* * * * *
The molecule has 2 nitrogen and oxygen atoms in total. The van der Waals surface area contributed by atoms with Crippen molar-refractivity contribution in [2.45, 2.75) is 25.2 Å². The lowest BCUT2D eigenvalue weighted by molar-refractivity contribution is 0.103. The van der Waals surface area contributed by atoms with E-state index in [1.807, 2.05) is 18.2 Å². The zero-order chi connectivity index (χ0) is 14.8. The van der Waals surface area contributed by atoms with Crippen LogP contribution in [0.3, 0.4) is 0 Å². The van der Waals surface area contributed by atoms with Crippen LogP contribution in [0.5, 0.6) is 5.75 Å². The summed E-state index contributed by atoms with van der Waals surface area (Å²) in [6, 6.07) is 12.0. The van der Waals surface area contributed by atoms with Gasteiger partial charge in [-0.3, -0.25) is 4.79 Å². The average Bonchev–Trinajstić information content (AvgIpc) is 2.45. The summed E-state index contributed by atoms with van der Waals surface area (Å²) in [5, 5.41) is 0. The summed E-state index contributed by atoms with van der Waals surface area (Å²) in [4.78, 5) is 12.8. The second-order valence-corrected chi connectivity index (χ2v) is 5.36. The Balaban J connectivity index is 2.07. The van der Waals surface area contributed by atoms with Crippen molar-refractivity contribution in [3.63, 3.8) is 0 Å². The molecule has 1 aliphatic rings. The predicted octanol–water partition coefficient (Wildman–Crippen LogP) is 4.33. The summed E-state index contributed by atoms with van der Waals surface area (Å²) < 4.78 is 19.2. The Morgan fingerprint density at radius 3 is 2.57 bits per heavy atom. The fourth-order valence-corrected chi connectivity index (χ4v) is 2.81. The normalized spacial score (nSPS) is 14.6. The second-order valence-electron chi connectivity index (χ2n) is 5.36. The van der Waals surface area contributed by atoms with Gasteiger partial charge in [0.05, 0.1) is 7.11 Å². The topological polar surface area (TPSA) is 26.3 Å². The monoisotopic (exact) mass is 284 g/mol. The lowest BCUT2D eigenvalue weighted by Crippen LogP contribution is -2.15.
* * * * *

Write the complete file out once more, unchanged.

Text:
The molecule has 2 nitrogen and oxygen atoms in total. The van der Waals surface area contributed by atoms with Crippen molar-refractivity contribution in [2.45, 2.75) is 25.2 Å². The lowest BCUT2D eigenvalue weighted by molar-refractivity contribution is 0.103. The van der Waals surface area contributed by atoms with E-state index in [1.807, 2.05) is 18.2 Å². The zero-order chi connectivity index (χ0) is 14.8. The van der Waals surface area contributed by atoms with Crippen LogP contribution in [0.3, 0.4) is 0 Å². The van der Waals surface area contributed by atoms with Crippen LogP contribution in [0.5, 0.6) is 5.75 Å². The summed E-state index contributed by atoms with van der Waals surface area (Å²) in [6, 6.07) is 12.0. The van der Waals surface area contributed by atoms with Gasteiger partial charge in [-0.3, -0.25) is 4.79 Å². The average Bonchev–Trinajstić information content (AvgIpc) is 2.45. The summed E-state index contributed by atoms with van der Waals surface area (Å²) in [5, 5.41) is 0. The summed E-state index contributed by atoms with van der Waals surface area (Å²) in [4.78, 5) is 12.8. The second-order valence-corrected chi connectivity index (χ2v) is 5.36. The Balaban J connectivity index is 2.07. The van der Waals surface area contributed by atoms with Crippen molar-refractivity contribution in [3.63, 3.8) is 0 Å². The molecule has 1 aliphatic rings. The predicted octanol–water partition coefficient (Wildman–Crippen LogP) is 4.33. The summed E-state index contributed by atoms with van der Waals surface area (Å²) < 4.78 is 19.2. The Morgan fingerprint density at radius 3 is 2.57 bits per heavy atom. The fourth-order valence-corrected chi connectivity index (χ4v) is 2.81. The normalized spacial score (nSPS) is 14.6. The second-order valence-electron chi connectivity index (χ2n) is 5.36. The van der Waals surface area contributed by atoms with Gasteiger partial charge in [0.05, 0.1) is 7.11 Å². The topological polar surface area (TPSA) is 26.3 Å². The monoisotopic (exact) mass is 284 g/mol. The lowest BCUT2D eigenvalue weighted by Crippen LogP contribution is -2.15.